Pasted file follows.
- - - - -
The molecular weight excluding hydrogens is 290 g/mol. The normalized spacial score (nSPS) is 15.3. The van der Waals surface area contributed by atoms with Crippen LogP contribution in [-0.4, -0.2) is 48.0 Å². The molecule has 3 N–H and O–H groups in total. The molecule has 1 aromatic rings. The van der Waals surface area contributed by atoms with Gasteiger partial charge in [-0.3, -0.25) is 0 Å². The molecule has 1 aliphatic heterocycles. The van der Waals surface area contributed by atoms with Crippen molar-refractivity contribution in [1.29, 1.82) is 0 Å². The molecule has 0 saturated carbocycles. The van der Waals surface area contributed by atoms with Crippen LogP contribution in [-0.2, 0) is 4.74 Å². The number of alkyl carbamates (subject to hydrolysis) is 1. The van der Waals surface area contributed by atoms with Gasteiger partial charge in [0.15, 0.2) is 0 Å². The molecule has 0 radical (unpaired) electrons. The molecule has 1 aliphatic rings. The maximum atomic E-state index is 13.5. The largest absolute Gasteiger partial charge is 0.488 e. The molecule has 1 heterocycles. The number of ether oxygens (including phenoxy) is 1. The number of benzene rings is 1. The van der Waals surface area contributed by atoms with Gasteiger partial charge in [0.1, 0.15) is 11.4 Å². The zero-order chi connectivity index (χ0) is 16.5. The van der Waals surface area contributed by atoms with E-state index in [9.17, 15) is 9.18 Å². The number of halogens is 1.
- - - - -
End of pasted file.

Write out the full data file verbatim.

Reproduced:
The molecular weight excluding hydrogens is 290 g/mol. The normalized spacial score (nSPS) is 15.3. The van der Waals surface area contributed by atoms with Crippen LogP contribution in [-0.4, -0.2) is 48.0 Å². The molecule has 3 N–H and O–H groups in total. The molecule has 1 aromatic rings. The van der Waals surface area contributed by atoms with Gasteiger partial charge in [-0.3, -0.25) is 0 Å². The molecule has 1 aliphatic heterocycles. The van der Waals surface area contributed by atoms with Crippen molar-refractivity contribution in [1.29, 1.82) is 0 Å². The molecule has 0 saturated carbocycles. The van der Waals surface area contributed by atoms with Crippen LogP contribution in [-0.2, 0) is 4.74 Å². The number of alkyl carbamates (subject to hydrolysis) is 1. The van der Waals surface area contributed by atoms with Gasteiger partial charge in [0.15, 0.2) is 0 Å². The molecule has 0 radical (unpaired) electrons. The molecule has 1 aliphatic rings. The maximum atomic E-state index is 13.5. The largest absolute Gasteiger partial charge is 0.488 e. The molecule has 1 heterocycles. The number of ether oxygens (including phenoxy) is 1. The number of benzene rings is 1. The van der Waals surface area contributed by atoms with Gasteiger partial charge in [0.1, 0.15) is 11.4 Å². The zero-order chi connectivity index (χ0) is 16.5. The van der Waals surface area contributed by atoms with E-state index in [9.17, 15) is 9.18 Å². The number of halogens is 1.